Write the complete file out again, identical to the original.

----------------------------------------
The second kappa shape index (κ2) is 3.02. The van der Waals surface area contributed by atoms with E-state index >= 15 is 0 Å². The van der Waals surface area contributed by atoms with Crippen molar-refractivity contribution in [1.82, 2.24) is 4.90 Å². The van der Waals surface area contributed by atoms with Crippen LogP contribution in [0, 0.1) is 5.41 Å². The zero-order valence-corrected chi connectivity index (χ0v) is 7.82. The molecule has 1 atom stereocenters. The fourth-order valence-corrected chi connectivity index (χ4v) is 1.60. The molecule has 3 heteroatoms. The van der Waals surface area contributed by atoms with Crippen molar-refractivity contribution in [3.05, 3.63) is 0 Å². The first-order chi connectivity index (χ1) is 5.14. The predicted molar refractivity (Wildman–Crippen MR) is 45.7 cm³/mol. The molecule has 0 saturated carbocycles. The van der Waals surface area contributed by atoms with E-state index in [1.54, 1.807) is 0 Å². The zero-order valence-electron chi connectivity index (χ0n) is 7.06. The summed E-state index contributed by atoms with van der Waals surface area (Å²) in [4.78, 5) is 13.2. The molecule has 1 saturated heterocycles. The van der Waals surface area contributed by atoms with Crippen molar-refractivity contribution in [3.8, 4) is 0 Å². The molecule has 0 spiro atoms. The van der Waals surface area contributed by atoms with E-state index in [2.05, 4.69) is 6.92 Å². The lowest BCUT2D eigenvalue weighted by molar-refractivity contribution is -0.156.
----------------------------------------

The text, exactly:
The second kappa shape index (κ2) is 3.02. The van der Waals surface area contributed by atoms with E-state index >= 15 is 0 Å². The van der Waals surface area contributed by atoms with Crippen molar-refractivity contribution in [1.82, 2.24) is 4.90 Å². The van der Waals surface area contributed by atoms with Crippen LogP contribution in [0, 0.1) is 5.41 Å². The zero-order valence-corrected chi connectivity index (χ0v) is 7.82. The molecule has 1 atom stereocenters. The fourth-order valence-corrected chi connectivity index (χ4v) is 1.60. The molecule has 3 heteroatoms. The van der Waals surface area contributed by atoms with Crippen molar-refractivity contribution in [3.05, 3.63) is 0 Å². The first-order chi connectivity index (χ1) is 5.14. The predicted molar refractivity (Wildman–Crippen MR) is 45.7 cm³/mol. The molecule has 0 saturated carbocycles. The van der Waals surface area contributed by atoms with E-state index in [1.54, 1.807) is 0 Å². The zero-order valence-electron chi connectivity index (χ0n) is 7.06. The summed E-state index contributed by atoms with van der Waals surface area (Å²) in [4.78, 5) is 13.2. The molecule has 1 saturated heterocycles. The van der Waals surface area contributed by atoms with Crippen molar-refractivity contribution in [3.8, 4) is 0 Å². The molecule has 0 spiro atoms. The van der Waals surface area contributed by atoms with E-state index in [2.05, 4.69) is 6.92 Å². The lowest BCUT2D eigenvalue weighted by molar-refractivity contribution is -0.156.